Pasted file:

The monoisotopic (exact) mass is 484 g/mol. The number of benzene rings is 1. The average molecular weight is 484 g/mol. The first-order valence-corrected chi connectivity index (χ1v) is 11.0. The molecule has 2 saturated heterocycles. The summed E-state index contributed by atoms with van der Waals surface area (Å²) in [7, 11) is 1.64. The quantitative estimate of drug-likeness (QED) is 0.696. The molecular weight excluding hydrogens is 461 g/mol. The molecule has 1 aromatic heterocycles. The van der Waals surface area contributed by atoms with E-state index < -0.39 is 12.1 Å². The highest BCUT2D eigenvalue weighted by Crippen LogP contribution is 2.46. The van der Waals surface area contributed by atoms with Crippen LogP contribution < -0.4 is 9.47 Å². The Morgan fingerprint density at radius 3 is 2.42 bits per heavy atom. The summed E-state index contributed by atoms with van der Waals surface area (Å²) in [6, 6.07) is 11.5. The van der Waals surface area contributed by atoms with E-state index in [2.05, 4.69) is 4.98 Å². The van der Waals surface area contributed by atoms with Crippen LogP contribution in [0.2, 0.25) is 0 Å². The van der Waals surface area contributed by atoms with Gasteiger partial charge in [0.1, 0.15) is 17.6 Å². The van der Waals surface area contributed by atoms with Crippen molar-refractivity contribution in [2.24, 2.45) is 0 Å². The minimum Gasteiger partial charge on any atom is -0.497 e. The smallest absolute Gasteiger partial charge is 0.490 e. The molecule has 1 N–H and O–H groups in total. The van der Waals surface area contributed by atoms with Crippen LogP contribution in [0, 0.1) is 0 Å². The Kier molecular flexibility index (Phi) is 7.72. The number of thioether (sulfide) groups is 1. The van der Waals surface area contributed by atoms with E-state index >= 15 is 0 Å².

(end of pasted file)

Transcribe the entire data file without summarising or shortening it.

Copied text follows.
The monoisotopic (exact) mass is 484 g/mol. The number of benzene rings is 1. The average molecular weight is 484 g/mol. The first-order valence-corrected chi connectivity index (χ1v) is 11.0. The molecule has 2 saturated heterocycles. The summed E-state index contributed by atoms with van der Waals surface area (Å²) in [7, 11) is 1.64. The quantitative estimate of drug-likeness (QED) is 0.696. The molecular weight excluding hydrogens is 461 g/mol. The molecule has 1 aromatic heterocycles. The van der Waals surface area contributed by atoms with E-state index < -0.39 is 12.1 Å². The highest BCUT2D eigenvalue weighted by Crippen LogP contribution is 2.46. The van der Waals surface area contributed by atoms with Crippen LogP contribution < -0.4 is 9.47 Å². The Morgan fingerprint density at radius 3 is 2.42 bits per heavy atom. The summed E-state index contributed by atoms with van der Waals surface area (Å²) in [6, 6.07) is 11.5. The van der Waals surface area contributed by atoms with E-state index in [2.05, 4.69) is 4.98 Å². The van der Waals surface area contributed by atoms with Crippen LogP contribution in [0.2, 0.25) is 0 Å². The van der Waals surface area contributed by atoms with Gasteiger partial charge in [0.1, 0.15) is 17.6 Å². The van der Waals surface area contributed by atoms with Crippen molar-refractivity contribution in [2.24, 2.45) is 0 Å². The minimum Gasteiger partial charge on any atom is -0.497 e. The smallest absolute Gasteiger partial charge is 0.490 e. The molecule has 1 N–H and O–H groups in total. The van der Waals surface area contributed by atoms with Crippen LogP contribution in [0, 0.1) is 0 Å². The Kier molecular flexibility index (Phi) is 7.72. The number of thioether (sulfide) groups is 1. The van der Waals surface area contributed by atoms with E-state index >= 15 is 0 Å².